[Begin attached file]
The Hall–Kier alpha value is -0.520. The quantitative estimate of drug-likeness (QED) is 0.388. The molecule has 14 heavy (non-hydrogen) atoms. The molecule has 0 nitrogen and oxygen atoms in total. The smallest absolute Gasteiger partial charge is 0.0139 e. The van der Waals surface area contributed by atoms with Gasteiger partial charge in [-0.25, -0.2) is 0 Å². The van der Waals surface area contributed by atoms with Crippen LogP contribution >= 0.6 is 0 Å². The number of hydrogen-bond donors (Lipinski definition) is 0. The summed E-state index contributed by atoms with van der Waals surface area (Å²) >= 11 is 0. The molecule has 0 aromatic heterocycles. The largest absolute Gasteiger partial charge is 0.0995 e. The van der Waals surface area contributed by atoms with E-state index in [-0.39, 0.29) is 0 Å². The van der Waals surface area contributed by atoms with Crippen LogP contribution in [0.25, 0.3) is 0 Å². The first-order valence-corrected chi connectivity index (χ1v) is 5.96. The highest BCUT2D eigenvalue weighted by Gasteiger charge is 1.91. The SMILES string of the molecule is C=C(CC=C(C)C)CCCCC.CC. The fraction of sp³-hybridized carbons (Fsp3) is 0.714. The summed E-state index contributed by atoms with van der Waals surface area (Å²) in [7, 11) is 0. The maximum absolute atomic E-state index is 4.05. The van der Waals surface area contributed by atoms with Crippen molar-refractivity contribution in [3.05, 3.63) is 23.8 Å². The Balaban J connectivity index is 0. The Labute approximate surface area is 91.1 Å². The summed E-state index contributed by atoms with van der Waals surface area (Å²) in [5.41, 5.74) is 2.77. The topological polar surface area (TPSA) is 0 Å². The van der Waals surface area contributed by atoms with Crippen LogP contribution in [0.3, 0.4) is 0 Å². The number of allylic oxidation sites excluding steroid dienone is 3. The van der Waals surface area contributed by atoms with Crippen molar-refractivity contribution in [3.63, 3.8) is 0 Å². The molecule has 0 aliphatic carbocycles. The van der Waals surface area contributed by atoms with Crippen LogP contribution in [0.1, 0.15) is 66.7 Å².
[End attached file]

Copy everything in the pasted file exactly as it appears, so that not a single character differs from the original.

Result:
The Hall–Kier alpha value is -0.520. The quantitative estimate of drug-likeness (QED) is 0.388. The molecule has 14 heavy (non-hydrogen) atoms. The molecule has 0 nitrogen and oxygen atoms in total. The smallest absolute Gasteiger partial charge is 0.0139 e. The van der Waals surface area contributed by atoms with Gasteiger partial charge in [-0.25, -0.2) is 0 Å². The van der Waals surface area contributed by atoms with Crippen LogP contribution >= 0.6 is 0 Å². The number of hydrogen-bond donors (Lipinski definition) is 0. The summed E-state index contributed by atoms with van der Waals surface area (Å²) >= 11 is 0. The molecule has 0 aromatic heterocycles. The largest absolute Gasteiger partial charge is 0.0995 e. The van der Waals surface area contributed by atoms with E-state index in [-0.39, 0.29) is 0 Å². The van der Waals surface area contributed by atoms with Crippen LogP contribution in [0.25, 0.3) is 0 Å². The first-order valence-corrected chi connectivity index (χ1v) is 5.96. The highest BCUT2D eigenvalue weighted by Gasteiger charge is 1.91. The SMILES string of the molecule is C=C(CC=C(C)C)CCCCC.CC. The fraction of sp³-hybridized carbons (Fsp3) is 0.714. The summed E-state index contributed by atoms with van der Waals surface area (Å²) in [7, 11) is 0. The maximum absolute atomic E-state index is 4.05. The van der Waals surface area contributed by atoms with Crippen molar-refractivity contribution in [3.05, 3.63) is 23.8 Å². The Balaban J connectivity index is 0. The Labute approximate surface area is 91.1 Å². The summed E-state index contributed by atoms with van der Waals surface area (Å²) in [5.41, 5.74) is 2.77. The topological polar surface area (TPSA) is 0 Å². The van der Waals surface area contributed by atoms with Crippen LogP contribution in [0.3, 0.4) is 0 Å². The number of allylic oxidation sites excluding steroid dienone is 3. The van der Waals surface area contributed by atoms with Crippen molar-refractivity contribution in [3.63, 3.8) is 0 Å². The molecule has 0 aliphatic carbocycles. The van der Waals surface area contributed by atoms with Crippen LogP contribution in [0.1, 0.15) is 66.7 Å².